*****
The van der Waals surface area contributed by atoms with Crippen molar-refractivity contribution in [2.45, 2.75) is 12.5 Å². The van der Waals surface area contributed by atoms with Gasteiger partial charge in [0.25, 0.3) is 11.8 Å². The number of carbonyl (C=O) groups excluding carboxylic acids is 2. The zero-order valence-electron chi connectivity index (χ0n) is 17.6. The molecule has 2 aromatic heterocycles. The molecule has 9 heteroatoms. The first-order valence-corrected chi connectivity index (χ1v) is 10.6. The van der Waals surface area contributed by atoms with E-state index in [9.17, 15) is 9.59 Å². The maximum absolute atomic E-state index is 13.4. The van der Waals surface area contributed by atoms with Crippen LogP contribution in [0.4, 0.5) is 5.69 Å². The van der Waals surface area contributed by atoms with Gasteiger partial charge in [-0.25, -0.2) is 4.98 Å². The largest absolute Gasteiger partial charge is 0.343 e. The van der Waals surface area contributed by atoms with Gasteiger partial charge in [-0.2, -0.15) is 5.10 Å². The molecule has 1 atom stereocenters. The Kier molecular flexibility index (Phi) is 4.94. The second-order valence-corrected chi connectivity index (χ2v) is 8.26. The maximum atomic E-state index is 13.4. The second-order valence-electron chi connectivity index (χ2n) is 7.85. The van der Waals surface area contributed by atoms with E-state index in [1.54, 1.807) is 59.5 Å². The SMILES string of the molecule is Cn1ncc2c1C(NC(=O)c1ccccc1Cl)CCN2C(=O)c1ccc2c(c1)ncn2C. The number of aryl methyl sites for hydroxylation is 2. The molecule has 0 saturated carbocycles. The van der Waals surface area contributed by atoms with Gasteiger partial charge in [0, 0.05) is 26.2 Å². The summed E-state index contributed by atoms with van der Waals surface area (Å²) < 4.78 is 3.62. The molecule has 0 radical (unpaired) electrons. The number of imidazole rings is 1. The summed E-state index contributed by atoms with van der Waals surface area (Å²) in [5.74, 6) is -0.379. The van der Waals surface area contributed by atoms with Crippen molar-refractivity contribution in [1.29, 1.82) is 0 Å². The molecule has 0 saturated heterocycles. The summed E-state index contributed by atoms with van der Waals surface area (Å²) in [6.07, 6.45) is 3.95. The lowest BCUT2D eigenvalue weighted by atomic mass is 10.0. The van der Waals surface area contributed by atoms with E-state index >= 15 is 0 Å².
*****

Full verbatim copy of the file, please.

The van der Waals surface area contributed by atoms with Crippen molar-refractivity contribution in [2.45, 2.75) is 12.5 Å². The van der Waals surface area contributed by atoms with Gasteiger partial charge in [0.25, 0.3) is 11.8 Å². The number of carbonyl (C=O) groups excluding carboxylic acids is 2. The zero-order valence-electron chi connectivity index (χ0n) is 17.6. The molecule has 2 aromatic heterocycles. The molecule has 9 heteroatoms. The first-order valence-corrected chi connectivity index (χ1v) is 10.6. The van der Waals surface area contributed by atoms with E-state index in [9.17, 15) is 9.59 Å². The maximum absolute atomic E-state index is 13.4. The van der Waals surface area contributed by atoms with Crippen LogP contribution in [0.4, 0.5) is 5.69 Å². The van der Waals surface area contributed by atoms with Gasteiger partial charge in [-0.25, -0.2) is 4.98 Å². The largest absolute Gasteiger partial charge is 0.343 e. The van der Waals surface area contributed by atoms with Gasteiger partial charge in [-0.2, -0.15) is 5.10 Å². The molecule has 1 atom stereocenters. The Kier molecular flexibility index (Phi) is 4.94. The second-order valence-corrected chi connectivity index (χ2v) is 8.26. The maximum atomic E-state index is 13.4. The second-order valence-electron chi connectivity index (χ2n) is 7.85. The van der Waals surface area contributed by atoms with E-state index in [1.54, 1.807) is 59.5 Å². The SMILES string of the molecule is Cn1ncc2c1C(NC(=O)c1ccccc1Cl)CCN2C(=O)c1ccc2c(c1)ncn2C. The number of aryl methyl sites for hydroxylation is 2. The molecule has 0 saturated carbocycles. The van der Waals surface area contributed by atoms with Gasteiger partial charge in [0, 0.05) is 26.2 Å². The summed E-state index contributed by atoms with van der Waals surface area (Å²) < 4.78 is 3.62. The molecule has 0 radical (unpaired) electrons. The number of imidazole rings is 1. The summed E-state index contributed by atoms with van der Waals surface area (Å²) in [5.74, 6) is -0.379. The van der Waals surface area contributed by atoms with Crippen molar-refractivity contribution in [1.29, 1.82) is 0 Å². The molecule has 0 saturated heterocycles. The summed E-state index contributed by atoms with van der Waals surface area (Å²) in [6.07, 6.45) is 3.95. The lowest BCUT2D eigenvalue weighted by atomic mass is 10.0. The van der Waals surface area contributed by atoms with E-state index >= 15 is 0 Å².